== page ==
This book examines three closely related questions in the process of canon formation in the Sikh tradition: how the text of the Adi Granth came into being, the meaning of gurbani, and how the Adi Granth became the Guru Granth Sahib. The censure of scholarly research on the Adi Granth was closely related to the complex political situation of Punjab and brought the whole issue of academic freedom into sharper focus. This book addresses some of these issues from an academic perspective. The Adi Granth, the sacred scripture of the Sikhs, means ‘first religious book’ (from the word ‘adi’ which means ‘first’ and ‘granth’ which means ‘religious book’). Sikhs normally refer to the Adi Granth as the Guru Granth Sahib to indicate a confession of faith in the scripture as Guru. The contents of the Adi Granth are commonly known as bani (utterance) or gurbani (the utterance of the Guru). The transcendental origin (or ontological status) of the hymns of the Adi Granth is termed dhur ki bani (utterance from the beginning). This particular understanding of revelation is based upon the doctrine of the sabad, or divine word, defined by Guru Nanak and the succeeding Gurus. This book also explores the revelation of the bani and its verbal expression, devotional music in the Sikh tradition, the role of the scripture in Sikh ceremonies, and the hymns of Guru Nanak and Guru Arjan.

Title A Dictionary of Sikh Studies
Author Pashaura Singh
Publisher Unknown
Release Date 2019
Category Sikhism
Total Pages 86
ISBN 0191831875
Language English, Spanish, and French
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Book Summary:

With over 350 entries, this dictionary provides accessible definitions of the terms that the growing number of students of Sikhism will encounter. It covers beliefs, practices, festivals, sacred sites, and principal languages, as well as the social and religious processes through which Sikhism has evolved. A major focus is the teachings of the founder of Sikhism, Guru Nanak, and doctrinal developments under subsequent Gurus. Incorporating the 500-year history of Sikhism, from its birth in northern India to its more recent spread around the world, it covers the interplay between the Sikh tradition and other religious traditions, including Hindu and Sufi.

Title The Sikh Zafar namah of Guru Gobind Singh
Author Louis E. Fenech
Publisher Oxford University Press
Release Date 2013
Category History
Total Pages 304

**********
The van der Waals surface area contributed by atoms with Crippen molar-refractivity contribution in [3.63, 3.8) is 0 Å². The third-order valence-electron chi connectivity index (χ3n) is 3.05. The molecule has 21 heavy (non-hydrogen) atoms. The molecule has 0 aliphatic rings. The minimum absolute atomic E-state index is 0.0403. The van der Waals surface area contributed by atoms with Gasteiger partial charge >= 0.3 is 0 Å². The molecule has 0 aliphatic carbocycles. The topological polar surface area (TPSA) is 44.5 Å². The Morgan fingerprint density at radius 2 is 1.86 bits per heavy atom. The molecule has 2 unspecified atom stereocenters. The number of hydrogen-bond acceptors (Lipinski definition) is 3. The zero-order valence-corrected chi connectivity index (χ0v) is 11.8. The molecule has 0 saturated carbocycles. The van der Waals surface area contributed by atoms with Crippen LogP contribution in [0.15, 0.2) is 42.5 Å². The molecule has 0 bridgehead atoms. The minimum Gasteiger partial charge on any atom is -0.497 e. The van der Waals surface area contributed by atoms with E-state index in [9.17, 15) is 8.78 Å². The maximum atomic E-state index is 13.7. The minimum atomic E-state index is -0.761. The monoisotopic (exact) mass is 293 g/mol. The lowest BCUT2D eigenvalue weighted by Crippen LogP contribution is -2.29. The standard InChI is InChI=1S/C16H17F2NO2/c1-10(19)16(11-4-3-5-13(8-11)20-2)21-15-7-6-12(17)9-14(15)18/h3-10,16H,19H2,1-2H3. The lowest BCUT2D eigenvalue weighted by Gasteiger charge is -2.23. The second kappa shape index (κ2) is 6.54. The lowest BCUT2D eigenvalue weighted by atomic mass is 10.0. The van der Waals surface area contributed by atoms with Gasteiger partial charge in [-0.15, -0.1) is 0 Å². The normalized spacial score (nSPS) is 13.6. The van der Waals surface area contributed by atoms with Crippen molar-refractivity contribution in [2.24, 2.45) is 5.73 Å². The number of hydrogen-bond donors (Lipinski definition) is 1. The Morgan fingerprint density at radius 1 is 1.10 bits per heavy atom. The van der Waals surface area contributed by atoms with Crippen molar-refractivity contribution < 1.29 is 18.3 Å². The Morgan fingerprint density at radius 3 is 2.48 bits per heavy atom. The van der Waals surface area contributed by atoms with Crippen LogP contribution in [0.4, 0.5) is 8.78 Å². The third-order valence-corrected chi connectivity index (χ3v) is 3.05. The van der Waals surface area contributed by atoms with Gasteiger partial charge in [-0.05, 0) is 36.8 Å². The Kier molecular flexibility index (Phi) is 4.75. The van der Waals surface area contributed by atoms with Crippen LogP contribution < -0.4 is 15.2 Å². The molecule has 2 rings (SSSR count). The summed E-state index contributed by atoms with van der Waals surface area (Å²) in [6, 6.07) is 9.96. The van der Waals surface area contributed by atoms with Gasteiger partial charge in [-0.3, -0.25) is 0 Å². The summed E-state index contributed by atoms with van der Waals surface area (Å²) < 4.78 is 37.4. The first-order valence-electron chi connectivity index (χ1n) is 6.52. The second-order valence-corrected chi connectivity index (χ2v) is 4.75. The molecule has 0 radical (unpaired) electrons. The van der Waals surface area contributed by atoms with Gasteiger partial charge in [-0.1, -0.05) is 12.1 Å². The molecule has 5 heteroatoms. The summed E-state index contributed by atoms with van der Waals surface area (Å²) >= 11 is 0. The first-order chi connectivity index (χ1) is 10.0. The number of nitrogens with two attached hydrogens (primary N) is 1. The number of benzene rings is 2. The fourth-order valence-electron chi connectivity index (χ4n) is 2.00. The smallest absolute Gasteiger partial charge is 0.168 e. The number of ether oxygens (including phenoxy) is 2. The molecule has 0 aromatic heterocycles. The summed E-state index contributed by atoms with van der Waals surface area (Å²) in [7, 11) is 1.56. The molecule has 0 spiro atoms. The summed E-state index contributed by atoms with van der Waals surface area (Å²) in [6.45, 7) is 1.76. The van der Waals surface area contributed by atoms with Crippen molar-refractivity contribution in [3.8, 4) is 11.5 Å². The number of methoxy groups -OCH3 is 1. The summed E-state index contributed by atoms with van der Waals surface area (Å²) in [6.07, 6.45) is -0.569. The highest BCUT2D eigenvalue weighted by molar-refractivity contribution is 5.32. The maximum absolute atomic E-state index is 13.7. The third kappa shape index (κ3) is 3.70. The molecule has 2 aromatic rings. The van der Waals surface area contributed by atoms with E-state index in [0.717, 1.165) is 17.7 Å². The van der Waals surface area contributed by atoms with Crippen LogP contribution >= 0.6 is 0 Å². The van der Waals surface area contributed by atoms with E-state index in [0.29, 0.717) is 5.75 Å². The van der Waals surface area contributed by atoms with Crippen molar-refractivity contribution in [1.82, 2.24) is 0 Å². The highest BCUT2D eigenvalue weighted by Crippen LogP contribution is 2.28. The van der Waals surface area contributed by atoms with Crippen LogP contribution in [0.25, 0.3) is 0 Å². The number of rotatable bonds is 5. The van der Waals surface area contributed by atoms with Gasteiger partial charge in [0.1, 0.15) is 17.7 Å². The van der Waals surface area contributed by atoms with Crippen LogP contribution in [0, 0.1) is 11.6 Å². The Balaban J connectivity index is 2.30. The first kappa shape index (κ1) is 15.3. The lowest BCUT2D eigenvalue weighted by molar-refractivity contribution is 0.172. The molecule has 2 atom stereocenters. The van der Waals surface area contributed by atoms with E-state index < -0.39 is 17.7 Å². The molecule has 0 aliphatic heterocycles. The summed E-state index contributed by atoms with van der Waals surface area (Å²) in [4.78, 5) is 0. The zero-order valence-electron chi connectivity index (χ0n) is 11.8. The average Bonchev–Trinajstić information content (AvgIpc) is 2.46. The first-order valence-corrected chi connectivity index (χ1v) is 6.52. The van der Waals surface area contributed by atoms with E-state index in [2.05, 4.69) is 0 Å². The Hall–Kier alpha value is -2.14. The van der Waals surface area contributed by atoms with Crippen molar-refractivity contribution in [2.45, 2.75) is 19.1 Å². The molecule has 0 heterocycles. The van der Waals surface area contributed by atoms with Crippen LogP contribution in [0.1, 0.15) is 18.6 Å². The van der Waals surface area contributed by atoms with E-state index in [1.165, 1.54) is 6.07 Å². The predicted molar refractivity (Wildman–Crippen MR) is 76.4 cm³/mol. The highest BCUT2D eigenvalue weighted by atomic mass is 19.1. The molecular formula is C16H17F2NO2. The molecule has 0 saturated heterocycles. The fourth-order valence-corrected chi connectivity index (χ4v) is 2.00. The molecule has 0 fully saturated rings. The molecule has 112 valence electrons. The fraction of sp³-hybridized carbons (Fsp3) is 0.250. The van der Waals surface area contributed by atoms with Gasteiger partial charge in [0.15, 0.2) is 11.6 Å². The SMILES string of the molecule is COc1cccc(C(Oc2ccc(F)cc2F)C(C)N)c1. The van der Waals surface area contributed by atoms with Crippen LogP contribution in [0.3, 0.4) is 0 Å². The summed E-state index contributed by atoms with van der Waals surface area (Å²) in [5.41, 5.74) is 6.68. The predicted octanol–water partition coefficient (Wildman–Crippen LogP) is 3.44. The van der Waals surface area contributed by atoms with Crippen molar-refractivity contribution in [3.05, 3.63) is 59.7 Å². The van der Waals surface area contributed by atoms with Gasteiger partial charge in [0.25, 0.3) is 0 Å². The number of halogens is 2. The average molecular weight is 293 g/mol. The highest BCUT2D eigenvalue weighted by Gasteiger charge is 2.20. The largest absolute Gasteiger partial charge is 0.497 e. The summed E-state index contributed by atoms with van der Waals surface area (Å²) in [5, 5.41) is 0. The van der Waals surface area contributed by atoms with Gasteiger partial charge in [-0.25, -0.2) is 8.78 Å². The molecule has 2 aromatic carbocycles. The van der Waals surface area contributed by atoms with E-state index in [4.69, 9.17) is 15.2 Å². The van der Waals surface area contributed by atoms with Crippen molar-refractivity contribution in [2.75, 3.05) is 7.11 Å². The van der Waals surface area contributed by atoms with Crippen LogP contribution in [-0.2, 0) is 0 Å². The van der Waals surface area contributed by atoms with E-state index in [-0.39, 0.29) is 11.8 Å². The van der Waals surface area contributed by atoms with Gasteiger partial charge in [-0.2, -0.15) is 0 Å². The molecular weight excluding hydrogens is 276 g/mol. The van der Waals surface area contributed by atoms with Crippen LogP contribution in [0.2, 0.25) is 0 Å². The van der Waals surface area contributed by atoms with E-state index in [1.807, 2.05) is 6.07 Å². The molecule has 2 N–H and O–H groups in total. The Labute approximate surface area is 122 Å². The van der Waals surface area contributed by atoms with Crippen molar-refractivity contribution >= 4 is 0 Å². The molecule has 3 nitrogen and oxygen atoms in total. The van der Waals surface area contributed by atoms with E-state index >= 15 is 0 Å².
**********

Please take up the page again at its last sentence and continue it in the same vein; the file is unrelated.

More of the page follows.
ISBN 9780199931453
Language English, Spanish, and French
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Book Summary:

Louis E. Fenech offers a compelling new examination of one of the only Persian compositions attributed to the tenth Sikh Guru, Guru Gobind Singh (1666-1708): the Zafar-namah or 'Epistle of Victory.' Written as a masnavi, a Persian poem, this letter was originally sent to the Mughal emperor Aurangzeb (d. 1707) rebuking his most unbecoming conduct. Incredibly, Guru Gobind Singh's letter is included today within the Sikh canon, one of only a very small handful of Persian-language texts granted the status of Sikh scripture. As such, its contents are sung on special Sikh occasions. Perhaps equally surprising is the fact that the letter appears in the tenth Guru's book or the Dasam Granth in the standard Gurmukhi script (in which Punjabi is written) but retains its original Persian language, a vernacular few Sikhs know. Drawing out the letter's direct and subtle references to the Iranian national epic, the Shah-namah, and to Shaikh Sa'di's thirteenth-century Bustan, Fenech demonstrates how this letter served as a form of Indo-Islamic verbal warfare, ensuring the tenth Guru's moral and symbolic victory over the legendary and powerful Mughal empire. Through analysis of the Zafar-namah, Fenech resurrects an essential and intiguing component of the Sikh tradition: its Islamicate aspect.

Sikhism A Guide For The Perplexed by Arvind-Pal Singh Mandair

Title Sikhism A Guide for the Perplexed
Author Arvind-Pal Singh Mandair
Publisher Bloomsbury Publishing
Release Date 2013-06-06
Category Religion
Total Pages 224
ISBN 9781441153661
Language English, Spanish, and French
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Book Summary: